Kevin Gould travels to Kenya to unearth the truth about his wife's linguistic idiosyncrasies and to meet a man who makes a really rather excellent cup of tea.
My wife, Frances, has always had trouble with her 'r's and 'l's, a linguistic quirk she insists is a characteristic of Kenya's Kikuyu tribe, of which she's a member. Having never before visited this part of Africa, it has been tricky for me to verify this claim, but ro, on my way to visit the Makomboki tea factory, close to her ancestral homelands, I pass a shack with a sign that offers 'Tairoling'. It seems Mrs G wasn't trying.
Here, east of the Rift Valley, the landscape is riotously fertile with a patchwork of mixed-system smallholdings. Hornbills call and banana palms with great saw-scissored leaves shelter mad battalions of maize stalks. Splashed everywhere are acre plots of immaculately tended tea bushes in every shade of green known to the eye, from peat and pistachio to jade and pea. The plots are cleaved with wavy plucker's paths like partings combed into a drunk's hairdo. Like waterfalls of chlorophyll frozen in mid-flight, tea gardens, their undulating surface shimmering in the scant breeze, tumble silently towards the stream that jinks along the valley floor.
I'm being shown round Makomboki by Phil Mumby, a UK-based tea blender famous in the trade for his ability to 'nail' teas in blind tastings. Phil has based his best tea-bag blend, Tea Garden, on leaves from Makomboki, with a sprinkling of tea from Rwanda and Sri Lanka.
"This area has it all," Phil gushes. "Perfect climate, the top tea varieties, caring people; it's little wonder that their tea tastes so bright." The pluckers reciprocate this affection by shouting out Phil's surname at every opportunity, which, bizarrely, they seem to find endlessly amusing. "The Kikuyu Mother of Creation is called Mumbi," offers Phil, by way of explanation.
Wading waist-high through the gardens, Makomboki's farmers pluck only the softest topmost two-leaves-and-a-bud, sprinkling them over their shoulders into woven-palm baskets. Giggling chatter echoes across the hills.
"Conducting honest, equable trade was also a powerful decider in my buying Makomboki tea," admits our blender. The farmers are among 350,000 members of the Kenya Tea Development Association, one of the world's most successful large-scale farmers' co-operative. "This guarantees a fair price for their leaves, plus a substantial annual profit-share that pays for their children's clothing and education."
Makomboki's pluckers start work at dawn, and at midday the sound of a spanner striking an old brake drum signals collection time. The farmers walk their baskets to any of 40 centres where their leaves are quality-checked and weighed before being driven, hanging in jute sacks, by pink lorry to the factory, which smells somehow of fresh Granny Smith apples.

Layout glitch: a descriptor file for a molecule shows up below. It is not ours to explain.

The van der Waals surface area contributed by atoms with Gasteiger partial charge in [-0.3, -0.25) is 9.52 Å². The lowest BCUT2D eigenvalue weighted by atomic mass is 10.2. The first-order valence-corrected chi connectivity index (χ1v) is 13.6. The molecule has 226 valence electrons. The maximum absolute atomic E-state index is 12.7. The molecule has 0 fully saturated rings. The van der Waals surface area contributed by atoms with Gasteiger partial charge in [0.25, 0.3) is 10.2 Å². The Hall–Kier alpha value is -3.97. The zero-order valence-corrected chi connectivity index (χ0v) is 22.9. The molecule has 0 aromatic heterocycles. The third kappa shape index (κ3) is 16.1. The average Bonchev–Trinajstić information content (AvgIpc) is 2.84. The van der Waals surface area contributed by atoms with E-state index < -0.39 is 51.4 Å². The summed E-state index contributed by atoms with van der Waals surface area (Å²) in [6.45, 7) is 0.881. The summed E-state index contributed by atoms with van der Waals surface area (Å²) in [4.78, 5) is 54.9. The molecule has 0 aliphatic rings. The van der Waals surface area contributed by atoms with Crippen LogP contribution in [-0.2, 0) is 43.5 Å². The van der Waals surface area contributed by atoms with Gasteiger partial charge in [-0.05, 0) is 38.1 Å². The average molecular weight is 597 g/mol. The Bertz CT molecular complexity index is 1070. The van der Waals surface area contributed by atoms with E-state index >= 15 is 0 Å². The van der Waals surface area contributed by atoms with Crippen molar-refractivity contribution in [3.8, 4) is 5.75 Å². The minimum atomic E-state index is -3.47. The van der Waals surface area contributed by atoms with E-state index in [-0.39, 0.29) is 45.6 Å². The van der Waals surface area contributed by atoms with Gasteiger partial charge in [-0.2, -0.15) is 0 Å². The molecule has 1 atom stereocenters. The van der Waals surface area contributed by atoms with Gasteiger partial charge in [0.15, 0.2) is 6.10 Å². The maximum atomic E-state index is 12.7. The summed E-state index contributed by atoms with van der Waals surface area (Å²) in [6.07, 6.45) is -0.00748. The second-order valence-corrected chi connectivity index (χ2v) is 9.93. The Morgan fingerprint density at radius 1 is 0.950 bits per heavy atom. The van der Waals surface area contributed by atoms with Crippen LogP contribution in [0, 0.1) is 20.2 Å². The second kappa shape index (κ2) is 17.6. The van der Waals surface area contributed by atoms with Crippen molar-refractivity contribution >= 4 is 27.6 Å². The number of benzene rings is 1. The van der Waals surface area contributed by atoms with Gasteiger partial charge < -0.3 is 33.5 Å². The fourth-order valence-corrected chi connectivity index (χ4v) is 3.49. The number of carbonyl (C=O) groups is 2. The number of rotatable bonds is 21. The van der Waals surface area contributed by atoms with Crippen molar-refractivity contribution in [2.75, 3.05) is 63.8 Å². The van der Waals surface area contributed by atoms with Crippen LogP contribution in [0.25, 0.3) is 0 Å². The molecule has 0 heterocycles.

A half-day's withering, during which workers fling drying leaves skywards like kids splashing in a plunge pool, is followed by CTC, or 'crush-tear-curl', a sort of controlled mincing and careful fermentation. Fed into an oven, the CTC leaves are blown into a maelstrom from which they emerge beautifully tanned. They are now ready to be vacuum-packed for the trek back to the UK, where they are treated to a final blending and are packaged in foil pouches.
"The vacuum-packing is vital," Phil asserts. "The key is to make sure that people back home don't drink stale tea. With vac-pac, the tea stays as fresh as the moment it was made."
Mr Wilberforce Nganga Muchiga, the vice president of the factory, invites Phil and me to partake of a cup. Served hot, lightly milked and slightly sugary, it is sensational, and Phil gives a covert, triumphant thumbs up. Afloat in a sea of brisk refreshment, waves of flavour swim from the back of the tongue, finally giving the corners of my mouth a lovely tickling. I realise that we're all saying a silent 'aah' while grins spread across our faces. As my wife might say, "Now that is what I call a ruvverry cup of tea!"
- Many in the tea trade insist 'orthodox' teas, whose leaves are left whole, have a finer aroma than CTC ones. This may be true for the best leaves, but inferior ones can be insipid. CTC fans, however, maintain their tea is brisker, more refreshing and full of delicious malty flavours. By virtue of Makomboki's leaf quality, clever blending and vacuum-packing, this assertion is borne out by Tea Garden's fresh aroma of crisp apples with darker toffee notes.
- Many people believe putting the milk in first results in a better cup but that's not really true," says Phil. "It stems from the days of fine bone china cups, when people put the milk in first to stop cups cracking from the heat." These days, he advises, you need only remember to use freshly boiled water and a well warmed pot or cup. Three minutes' steeping is ideal for Tea Garden.
- Garden Tea makes a lovely tea cake. Make a strong brew with 2 bags in 400ml water, and use to soak 500g sultanas overnight. Mix in 200g muscovado sugar, 250g self-raising flour, 1 beaten egg and ½ tsp mixed spice. Tip into a lined, 900g loaf tin. Bake at 170ºC/ gas 3 for 1½ hours or till a skewer comes out clean. Cool. Serve thinly sliced and lavishly buttered.